Fundamentals, Examples and Recommendations for Appropriate Communication Processes in Rural Development Programmes in Sub-Saharan Africa
A picture says more than a thousand words. This is true, but only in very narrow spheres, where attention centres on the appearance, the outward nature of objects. Usually, however, the opposite is the case. Words are a far more powerful and universal means of communication than pictures. The proper combination of language and imagery, finally, is superior to either of the two alone – this applies equally in literate cultures and in communication with illiterate people.
The true potential of pictorial communication is both overestimated and underexploited. This book aims to fill that gap, providing clarification in a historical and universal perspective. A presentation of the European history of media facilitates empathy with the still essentially oral world of Africa. A major chapter sets out the general theoretical context, providing a systematic study of the potential and limitations of pictorial communication. This is followed by a discussion of communication with illiterates, using a functional, setting-based approach, and a description of the communication setting of rural development programmes and projects in Africa. Having thus laid the groundwork, the author presents two case studies of important instances in which pictorial communication has been developed and utilized successfully in Africa. Critical appraisal and comparative analysis of these cases leads, in conjunction with applied fundamentals, to practical recommendations.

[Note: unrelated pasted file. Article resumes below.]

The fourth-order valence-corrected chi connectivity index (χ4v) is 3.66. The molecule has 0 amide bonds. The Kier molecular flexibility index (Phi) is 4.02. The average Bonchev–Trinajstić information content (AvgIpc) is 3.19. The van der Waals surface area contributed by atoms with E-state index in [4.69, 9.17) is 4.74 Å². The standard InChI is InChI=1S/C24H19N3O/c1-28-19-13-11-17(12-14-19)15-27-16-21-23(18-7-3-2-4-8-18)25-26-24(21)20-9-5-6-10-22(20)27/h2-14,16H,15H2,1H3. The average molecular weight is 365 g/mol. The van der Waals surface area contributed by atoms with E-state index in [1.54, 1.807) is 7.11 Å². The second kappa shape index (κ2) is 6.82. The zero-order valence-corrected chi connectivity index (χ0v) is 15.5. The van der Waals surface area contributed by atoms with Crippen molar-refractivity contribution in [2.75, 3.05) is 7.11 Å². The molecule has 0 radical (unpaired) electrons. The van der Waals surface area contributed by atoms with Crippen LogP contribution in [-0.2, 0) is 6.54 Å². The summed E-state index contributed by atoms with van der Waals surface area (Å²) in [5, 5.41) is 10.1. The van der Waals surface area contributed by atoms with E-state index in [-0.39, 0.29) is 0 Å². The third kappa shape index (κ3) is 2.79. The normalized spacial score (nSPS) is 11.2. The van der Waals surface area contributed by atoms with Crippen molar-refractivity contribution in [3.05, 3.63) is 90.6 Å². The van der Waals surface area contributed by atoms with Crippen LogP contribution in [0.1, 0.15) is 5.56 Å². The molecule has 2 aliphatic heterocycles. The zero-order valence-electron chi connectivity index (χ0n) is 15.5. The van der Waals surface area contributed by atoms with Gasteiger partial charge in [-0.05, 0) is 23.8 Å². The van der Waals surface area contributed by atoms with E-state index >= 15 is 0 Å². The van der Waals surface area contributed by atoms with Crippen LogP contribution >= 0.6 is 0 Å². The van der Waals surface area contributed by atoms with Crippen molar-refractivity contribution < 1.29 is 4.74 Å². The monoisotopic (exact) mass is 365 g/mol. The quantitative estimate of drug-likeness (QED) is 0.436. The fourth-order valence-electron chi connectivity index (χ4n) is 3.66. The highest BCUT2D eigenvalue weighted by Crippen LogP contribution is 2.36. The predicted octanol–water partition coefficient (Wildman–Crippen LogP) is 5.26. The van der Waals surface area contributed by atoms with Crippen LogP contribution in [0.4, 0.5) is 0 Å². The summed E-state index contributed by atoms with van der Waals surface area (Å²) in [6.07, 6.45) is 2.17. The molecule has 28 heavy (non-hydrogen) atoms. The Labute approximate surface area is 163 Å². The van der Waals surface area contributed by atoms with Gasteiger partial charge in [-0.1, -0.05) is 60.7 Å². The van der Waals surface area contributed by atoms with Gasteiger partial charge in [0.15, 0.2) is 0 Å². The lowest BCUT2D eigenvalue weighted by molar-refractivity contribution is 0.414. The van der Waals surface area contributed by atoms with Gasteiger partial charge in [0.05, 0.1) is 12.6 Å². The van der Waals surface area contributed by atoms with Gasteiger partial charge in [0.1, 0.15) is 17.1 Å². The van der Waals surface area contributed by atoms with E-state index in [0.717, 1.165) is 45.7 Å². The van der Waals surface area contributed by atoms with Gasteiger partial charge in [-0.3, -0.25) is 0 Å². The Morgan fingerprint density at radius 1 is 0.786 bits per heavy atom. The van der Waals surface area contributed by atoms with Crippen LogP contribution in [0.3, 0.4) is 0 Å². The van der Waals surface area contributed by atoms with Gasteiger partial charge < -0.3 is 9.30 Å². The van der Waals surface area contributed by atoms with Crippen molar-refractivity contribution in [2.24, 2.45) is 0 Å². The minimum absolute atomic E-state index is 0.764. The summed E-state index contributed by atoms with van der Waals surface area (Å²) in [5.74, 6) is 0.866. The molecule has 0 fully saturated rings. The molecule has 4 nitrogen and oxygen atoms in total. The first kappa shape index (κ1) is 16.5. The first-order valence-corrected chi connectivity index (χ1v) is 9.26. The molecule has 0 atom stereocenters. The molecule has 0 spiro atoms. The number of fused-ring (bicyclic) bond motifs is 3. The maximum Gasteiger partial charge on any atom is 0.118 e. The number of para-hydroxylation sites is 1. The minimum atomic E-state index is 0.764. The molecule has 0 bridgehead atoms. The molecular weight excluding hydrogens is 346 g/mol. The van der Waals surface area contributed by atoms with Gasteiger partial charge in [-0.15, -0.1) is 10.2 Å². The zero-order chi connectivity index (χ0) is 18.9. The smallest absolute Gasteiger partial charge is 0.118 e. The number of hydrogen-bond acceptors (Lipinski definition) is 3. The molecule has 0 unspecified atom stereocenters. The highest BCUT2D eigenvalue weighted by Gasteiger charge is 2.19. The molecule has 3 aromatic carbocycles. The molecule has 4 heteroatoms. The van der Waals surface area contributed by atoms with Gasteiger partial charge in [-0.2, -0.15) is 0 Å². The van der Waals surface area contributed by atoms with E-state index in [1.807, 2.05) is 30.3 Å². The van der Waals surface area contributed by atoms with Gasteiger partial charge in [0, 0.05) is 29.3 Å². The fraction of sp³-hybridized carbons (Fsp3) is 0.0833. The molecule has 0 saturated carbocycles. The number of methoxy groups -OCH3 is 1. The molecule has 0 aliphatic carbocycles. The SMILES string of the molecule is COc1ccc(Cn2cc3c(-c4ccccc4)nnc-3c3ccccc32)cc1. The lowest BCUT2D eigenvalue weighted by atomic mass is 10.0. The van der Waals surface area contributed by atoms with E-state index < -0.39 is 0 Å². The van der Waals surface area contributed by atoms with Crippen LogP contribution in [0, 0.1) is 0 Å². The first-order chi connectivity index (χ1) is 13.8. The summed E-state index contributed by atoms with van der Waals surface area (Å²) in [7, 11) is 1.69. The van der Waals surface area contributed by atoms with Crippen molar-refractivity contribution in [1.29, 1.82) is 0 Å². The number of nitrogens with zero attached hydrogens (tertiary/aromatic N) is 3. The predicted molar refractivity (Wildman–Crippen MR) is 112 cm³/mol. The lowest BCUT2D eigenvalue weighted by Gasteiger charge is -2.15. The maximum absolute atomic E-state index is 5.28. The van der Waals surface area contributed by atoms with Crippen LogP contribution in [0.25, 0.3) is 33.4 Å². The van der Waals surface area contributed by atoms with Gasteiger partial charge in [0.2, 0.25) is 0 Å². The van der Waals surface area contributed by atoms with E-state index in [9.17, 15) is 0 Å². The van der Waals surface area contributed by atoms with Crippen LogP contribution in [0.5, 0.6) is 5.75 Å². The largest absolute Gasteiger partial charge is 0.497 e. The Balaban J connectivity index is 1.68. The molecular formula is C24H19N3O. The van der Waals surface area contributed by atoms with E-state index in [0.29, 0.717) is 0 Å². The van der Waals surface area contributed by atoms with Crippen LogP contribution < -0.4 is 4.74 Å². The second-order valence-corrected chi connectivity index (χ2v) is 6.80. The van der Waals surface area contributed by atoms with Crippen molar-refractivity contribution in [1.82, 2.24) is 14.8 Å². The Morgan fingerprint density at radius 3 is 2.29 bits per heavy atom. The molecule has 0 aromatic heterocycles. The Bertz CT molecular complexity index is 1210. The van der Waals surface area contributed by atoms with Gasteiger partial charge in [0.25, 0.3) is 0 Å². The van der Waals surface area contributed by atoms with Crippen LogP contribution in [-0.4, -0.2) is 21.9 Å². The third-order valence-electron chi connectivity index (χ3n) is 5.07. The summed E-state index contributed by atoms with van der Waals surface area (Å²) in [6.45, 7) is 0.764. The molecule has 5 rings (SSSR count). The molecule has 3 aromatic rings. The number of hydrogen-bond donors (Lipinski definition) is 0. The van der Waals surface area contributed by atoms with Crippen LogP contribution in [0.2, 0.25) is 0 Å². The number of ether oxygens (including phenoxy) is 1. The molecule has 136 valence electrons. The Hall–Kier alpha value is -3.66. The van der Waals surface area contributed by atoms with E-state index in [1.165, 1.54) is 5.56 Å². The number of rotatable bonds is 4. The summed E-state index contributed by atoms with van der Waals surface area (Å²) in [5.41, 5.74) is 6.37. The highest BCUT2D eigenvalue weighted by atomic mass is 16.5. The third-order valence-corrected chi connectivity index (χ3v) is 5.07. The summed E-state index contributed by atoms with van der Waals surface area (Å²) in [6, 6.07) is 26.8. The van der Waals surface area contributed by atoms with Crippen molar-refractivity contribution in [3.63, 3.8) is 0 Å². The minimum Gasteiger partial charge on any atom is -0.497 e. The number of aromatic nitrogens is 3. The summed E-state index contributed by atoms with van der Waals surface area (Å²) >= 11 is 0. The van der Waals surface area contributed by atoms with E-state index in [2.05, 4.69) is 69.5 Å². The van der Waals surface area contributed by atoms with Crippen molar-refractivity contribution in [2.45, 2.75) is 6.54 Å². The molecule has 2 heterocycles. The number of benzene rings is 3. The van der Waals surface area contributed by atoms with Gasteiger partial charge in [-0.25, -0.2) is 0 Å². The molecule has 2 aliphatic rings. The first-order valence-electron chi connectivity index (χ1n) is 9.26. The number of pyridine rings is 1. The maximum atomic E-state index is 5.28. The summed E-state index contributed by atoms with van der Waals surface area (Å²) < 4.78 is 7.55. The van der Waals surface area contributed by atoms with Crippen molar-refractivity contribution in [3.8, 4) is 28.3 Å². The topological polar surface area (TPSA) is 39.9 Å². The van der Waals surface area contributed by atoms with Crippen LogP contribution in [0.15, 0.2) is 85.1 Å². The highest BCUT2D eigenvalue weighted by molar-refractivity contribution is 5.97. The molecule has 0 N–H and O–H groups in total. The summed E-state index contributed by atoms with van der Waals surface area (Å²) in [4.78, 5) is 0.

Once more, this second, completely revised and expanded edition is written for academics and development practitioners alike.
2000; 352 pp.; 9 ills.; 8 colour ills.; numerours drawings; 21 x 15 cm; paper;
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